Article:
Mobile devices, voice search and location technologies have forever changed the way people make dining decisions. Today, people turn to their mobile devices first when it’s time to find a place for dinner with the kids or brunch with friends. In fact, Google found that four in five consumers use search engines to find local information and one in every three search queries on a daily basis includes some kind of local intent.
The competition online is stiff with more than a million restaurant locations across the US—approximately 380,000 chain restaurants and over 352,000 independent locations. As consumers make dining decisions instantly online, first impressions in search are critical. Keeping this in mind, how do restaurant locations measure up online?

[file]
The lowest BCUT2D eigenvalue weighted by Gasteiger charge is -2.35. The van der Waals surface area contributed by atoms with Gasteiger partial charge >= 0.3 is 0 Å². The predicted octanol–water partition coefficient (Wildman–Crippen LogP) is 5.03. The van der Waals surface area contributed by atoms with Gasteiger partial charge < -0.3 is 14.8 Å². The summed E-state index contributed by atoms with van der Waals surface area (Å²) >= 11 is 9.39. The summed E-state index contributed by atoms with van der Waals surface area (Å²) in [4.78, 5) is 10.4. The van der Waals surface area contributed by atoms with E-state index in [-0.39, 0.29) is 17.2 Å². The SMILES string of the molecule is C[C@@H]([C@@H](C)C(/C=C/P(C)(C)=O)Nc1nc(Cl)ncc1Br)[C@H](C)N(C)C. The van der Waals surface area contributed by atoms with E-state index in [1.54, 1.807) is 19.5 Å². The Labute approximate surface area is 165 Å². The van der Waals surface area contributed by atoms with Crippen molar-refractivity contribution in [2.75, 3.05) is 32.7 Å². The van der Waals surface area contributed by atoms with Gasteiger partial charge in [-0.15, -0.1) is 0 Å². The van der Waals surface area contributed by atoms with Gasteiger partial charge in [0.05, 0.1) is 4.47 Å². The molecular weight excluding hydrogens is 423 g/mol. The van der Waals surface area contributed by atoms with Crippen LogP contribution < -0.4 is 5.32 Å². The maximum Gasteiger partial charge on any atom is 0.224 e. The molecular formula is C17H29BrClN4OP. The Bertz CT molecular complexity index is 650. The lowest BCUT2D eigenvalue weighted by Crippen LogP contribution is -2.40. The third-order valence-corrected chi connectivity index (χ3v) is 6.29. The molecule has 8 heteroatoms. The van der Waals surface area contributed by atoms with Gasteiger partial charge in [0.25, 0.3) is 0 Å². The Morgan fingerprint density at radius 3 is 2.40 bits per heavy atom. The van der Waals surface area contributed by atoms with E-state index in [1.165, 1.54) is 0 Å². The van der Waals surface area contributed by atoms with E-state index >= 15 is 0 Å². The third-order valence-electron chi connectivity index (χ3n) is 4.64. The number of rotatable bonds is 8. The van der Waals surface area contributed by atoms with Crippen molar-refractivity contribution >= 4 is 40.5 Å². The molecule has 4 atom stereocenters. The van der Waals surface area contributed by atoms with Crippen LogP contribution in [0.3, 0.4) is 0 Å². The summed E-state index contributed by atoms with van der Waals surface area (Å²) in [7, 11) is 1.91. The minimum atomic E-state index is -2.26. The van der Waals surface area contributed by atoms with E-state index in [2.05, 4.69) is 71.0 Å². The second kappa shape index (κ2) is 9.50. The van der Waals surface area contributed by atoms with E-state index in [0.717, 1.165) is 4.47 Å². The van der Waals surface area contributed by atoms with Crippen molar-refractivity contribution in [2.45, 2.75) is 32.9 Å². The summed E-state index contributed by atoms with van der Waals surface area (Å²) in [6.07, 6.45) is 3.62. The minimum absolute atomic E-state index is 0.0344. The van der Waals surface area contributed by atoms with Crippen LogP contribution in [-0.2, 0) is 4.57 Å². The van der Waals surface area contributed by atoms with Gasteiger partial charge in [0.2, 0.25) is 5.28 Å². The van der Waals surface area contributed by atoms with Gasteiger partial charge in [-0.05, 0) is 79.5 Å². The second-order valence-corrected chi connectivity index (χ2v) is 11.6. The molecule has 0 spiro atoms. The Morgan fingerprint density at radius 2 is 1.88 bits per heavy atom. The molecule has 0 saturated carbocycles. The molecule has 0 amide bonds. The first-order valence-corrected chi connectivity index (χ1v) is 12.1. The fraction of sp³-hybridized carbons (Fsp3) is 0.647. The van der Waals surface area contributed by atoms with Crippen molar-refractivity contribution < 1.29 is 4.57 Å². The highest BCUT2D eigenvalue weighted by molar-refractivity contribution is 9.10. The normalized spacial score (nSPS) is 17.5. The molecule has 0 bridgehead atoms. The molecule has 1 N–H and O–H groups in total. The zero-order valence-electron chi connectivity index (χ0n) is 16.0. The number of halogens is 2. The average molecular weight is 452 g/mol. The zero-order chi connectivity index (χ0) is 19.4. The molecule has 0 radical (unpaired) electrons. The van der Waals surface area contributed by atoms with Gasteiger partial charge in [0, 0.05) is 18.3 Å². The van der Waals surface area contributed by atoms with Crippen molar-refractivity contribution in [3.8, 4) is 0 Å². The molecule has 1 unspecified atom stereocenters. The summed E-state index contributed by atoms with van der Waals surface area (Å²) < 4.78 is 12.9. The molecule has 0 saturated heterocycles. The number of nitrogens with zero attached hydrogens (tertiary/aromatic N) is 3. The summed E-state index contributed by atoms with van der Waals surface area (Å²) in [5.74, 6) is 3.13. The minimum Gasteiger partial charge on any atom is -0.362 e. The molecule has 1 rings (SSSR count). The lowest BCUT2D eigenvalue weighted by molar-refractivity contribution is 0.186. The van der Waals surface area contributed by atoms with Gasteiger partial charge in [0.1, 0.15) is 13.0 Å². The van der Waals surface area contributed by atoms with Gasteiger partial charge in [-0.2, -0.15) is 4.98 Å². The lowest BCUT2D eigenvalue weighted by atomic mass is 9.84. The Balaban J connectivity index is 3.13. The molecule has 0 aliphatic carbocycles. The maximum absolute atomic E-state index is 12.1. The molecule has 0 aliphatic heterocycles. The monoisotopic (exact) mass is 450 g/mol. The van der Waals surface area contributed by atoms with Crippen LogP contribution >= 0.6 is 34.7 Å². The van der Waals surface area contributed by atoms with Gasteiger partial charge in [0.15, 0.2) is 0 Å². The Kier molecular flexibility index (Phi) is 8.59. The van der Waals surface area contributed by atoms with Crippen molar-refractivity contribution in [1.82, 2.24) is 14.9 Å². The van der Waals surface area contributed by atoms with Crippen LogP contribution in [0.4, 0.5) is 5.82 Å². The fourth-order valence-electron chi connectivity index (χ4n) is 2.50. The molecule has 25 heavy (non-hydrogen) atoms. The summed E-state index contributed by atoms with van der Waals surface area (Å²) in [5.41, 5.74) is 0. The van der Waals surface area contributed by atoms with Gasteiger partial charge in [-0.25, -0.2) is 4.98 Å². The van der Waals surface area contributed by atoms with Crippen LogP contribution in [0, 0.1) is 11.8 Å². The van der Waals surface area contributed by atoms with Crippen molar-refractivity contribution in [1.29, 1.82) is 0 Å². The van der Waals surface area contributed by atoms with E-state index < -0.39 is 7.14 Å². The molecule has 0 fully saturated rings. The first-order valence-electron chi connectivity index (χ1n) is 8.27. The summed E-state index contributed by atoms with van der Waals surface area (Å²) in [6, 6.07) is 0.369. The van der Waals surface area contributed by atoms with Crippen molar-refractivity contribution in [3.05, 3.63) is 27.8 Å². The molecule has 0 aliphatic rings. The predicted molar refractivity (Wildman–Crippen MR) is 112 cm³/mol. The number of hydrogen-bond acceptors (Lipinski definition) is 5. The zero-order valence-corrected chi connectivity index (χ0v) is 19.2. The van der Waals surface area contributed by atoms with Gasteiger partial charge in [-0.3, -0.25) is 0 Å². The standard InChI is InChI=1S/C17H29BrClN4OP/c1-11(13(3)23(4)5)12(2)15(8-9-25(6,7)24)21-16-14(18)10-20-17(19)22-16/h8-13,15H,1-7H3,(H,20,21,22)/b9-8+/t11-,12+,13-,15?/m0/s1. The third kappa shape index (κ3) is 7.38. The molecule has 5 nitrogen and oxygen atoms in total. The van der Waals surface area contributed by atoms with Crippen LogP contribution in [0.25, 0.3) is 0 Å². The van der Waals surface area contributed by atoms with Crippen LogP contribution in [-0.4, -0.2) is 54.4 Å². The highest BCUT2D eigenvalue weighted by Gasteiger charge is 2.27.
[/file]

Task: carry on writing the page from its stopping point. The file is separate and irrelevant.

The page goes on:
Understanding the Opportunity
The way Google presents information to searchers has changed immensely in recent years. For example, there used to only be ten hyperlinks that Google deemed as “most popular” or “important” on the front page of a search. This ranking was largely based on keywords used and how many other websites linked to that site. If searchers wanted to learn more about a restaurant, they had to click through to the homepage and browse to find hours of operation, menu, address, phone number and other information on the business.
Today, Google provides everything a hungry searcher needs to make a decision directly on the search results page. For instance, Google now displays addresses, phone numbers, business descriptions, menus, photos, reviews and more.